Aside from being an honest and exemplary researcher and author with invaluable insight, Charles Murray has done everything right. He's played by the rules. He opposed Donald Trump for all the right reasons; his opposition has been unrelenting. According to one of his tweets he was opposed to Donald Trump before he was born, or before Trump was born; I don't recall. Whatever the case Charles Murray has declared himself Oceania to Donald Trump's racist Eastasia.
He opposes Trump despite the fact--not lost on his tormentors--that Donald Trump is the only candidate to seriously address the social and economic degradations Murray has waged a lonely lifetime campaign documenting.
Not good enough.
At least no longer. Before Donald Trump it would have been enough to condemn Donald Trump. And condemnation of Trump is a shibboleth for passing the gates of respectability. But the election has expanded the Pale of political correctness, not just by including all Trump voters as white nationalists, but by netting all of them in a web of intersectionality, whereby they are guilty of all trangsressions against the progressive order. Not just racism and "Islamophobia", but sexism, "transphobia" and, new one, Russo-philia. Trumpism is the sin that contains all sins.
Can't say they're wrong. These pieties make up an integral whole. What holds them together--whether it makes sense, is good or bad--is beside the point. They reign, and, before Trump, reigned with sleeping confidence. We see that in the panic and chaos that's accompanied its waking. There are a great many, and many of them young, among Trump supporters who see and oppose the same whole. My racism is related to my transphobia for the same reasons it is in the minds of my opponents: I see anti-racism and trans rights as separate fronts in the same war.
Before Trump Murray had established a sort of detente with the opposition, whereby he was allowed to speak and, more importantly, others were able to hear him, as long he submitted to a sort of heckler's qualifier:
Absent an adequate disciplinary response, I fear that the Middlebury episode could become an inflection point. In the twenty-three years since The Bell Curve was published, I have had considerable experience with campus protests. Until last Thursday, all of the ones involving me have been as carefully scripted as kabuki: The college administration meets with the organizers of the protest and ground rules are agreed upon. The protesters have so many minutes to do such and such. It is agreed that after the allotted time, they will leave or desist. These negotiated agreements have always worked. At least a couple of dozen times, I have been able to give my lecture to an attentive (or at least quiet) audience despite an organized protest.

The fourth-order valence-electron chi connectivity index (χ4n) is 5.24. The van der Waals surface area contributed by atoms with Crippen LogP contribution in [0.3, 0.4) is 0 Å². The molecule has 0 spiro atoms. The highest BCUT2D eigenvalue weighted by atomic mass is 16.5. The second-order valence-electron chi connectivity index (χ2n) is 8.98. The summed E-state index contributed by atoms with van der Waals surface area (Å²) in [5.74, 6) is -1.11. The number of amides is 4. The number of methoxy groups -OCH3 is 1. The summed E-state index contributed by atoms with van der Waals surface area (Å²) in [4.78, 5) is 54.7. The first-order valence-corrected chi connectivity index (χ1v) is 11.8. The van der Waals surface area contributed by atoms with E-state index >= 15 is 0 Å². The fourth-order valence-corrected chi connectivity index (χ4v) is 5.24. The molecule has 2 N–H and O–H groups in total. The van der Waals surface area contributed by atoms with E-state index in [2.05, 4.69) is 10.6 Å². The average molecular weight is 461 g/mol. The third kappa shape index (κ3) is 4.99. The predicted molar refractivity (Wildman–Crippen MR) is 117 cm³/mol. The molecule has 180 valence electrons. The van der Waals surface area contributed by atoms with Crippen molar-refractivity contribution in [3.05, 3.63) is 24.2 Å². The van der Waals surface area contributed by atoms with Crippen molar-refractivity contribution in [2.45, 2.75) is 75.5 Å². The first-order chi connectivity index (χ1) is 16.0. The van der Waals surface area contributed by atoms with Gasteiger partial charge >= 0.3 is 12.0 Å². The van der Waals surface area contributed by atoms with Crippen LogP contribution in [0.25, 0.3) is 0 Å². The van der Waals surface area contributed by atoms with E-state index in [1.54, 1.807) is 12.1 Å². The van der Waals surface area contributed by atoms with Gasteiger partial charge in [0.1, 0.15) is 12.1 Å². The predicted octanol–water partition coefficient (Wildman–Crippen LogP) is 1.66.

The condemnations of his work as "racist" were always about assertion in the The Bell Curve. But as transgressions go it was the Big One, the Ground Zero of political and cultural sin, leveled against a group that is the original model and well-worn template of the ever-growing complex of hierarchical victim identities, by which our notions of racial equality are still measured and judged: black America. The sanctity of black intellectual equality with and moral superiority (as evidenced by their lack of material equality) over white America will not be questioned.
It makes cynical sense that each new group added to the hierarchy of grievance should adopt the template that's worked so well for black Americans. It works. And it's destroying us. That Islam is a "religion of peace" will not be questioned. That there are an infinite number of genders will not be questioned.
But Murray's distanced himself as much as he can from those conclusions and he has done everything expected of him by his detractors: he downplayed the significance of those findings, he's ignored the implications and opposes any political movement that frankly acknowledges them. Not good enough. His first, cardinal sin--doing honest scholarship--cannot be erased by the venal sins of prevarication and silence in the face of catastrophe.
And Murray's detractors are right. It isn't enough for Charles Murray to genuflect. It isn't enough for him to ignore his own findings, findings for which he's already paid a price in appeasing their long fury. If it's the progressives who want to hold Murray to account so be it. There's no one else to do it.
It's not fair. It's never been fair. Charles Murray should have been allowed to publish his work without calumny. His invaluable contributions to our understanding--The Bell Curve outlined for us years ago the economic stratification that lead to the Donald Trump revolution-- For this he's been pilloried, contained and now driven from public. So to lament that interregnum between stages of physical insecurity, to detest me, to detest Donald Trump more than the mindless, mentally disturbed thugs who silence you is, now that things have changed, not good enough, Professor Murray.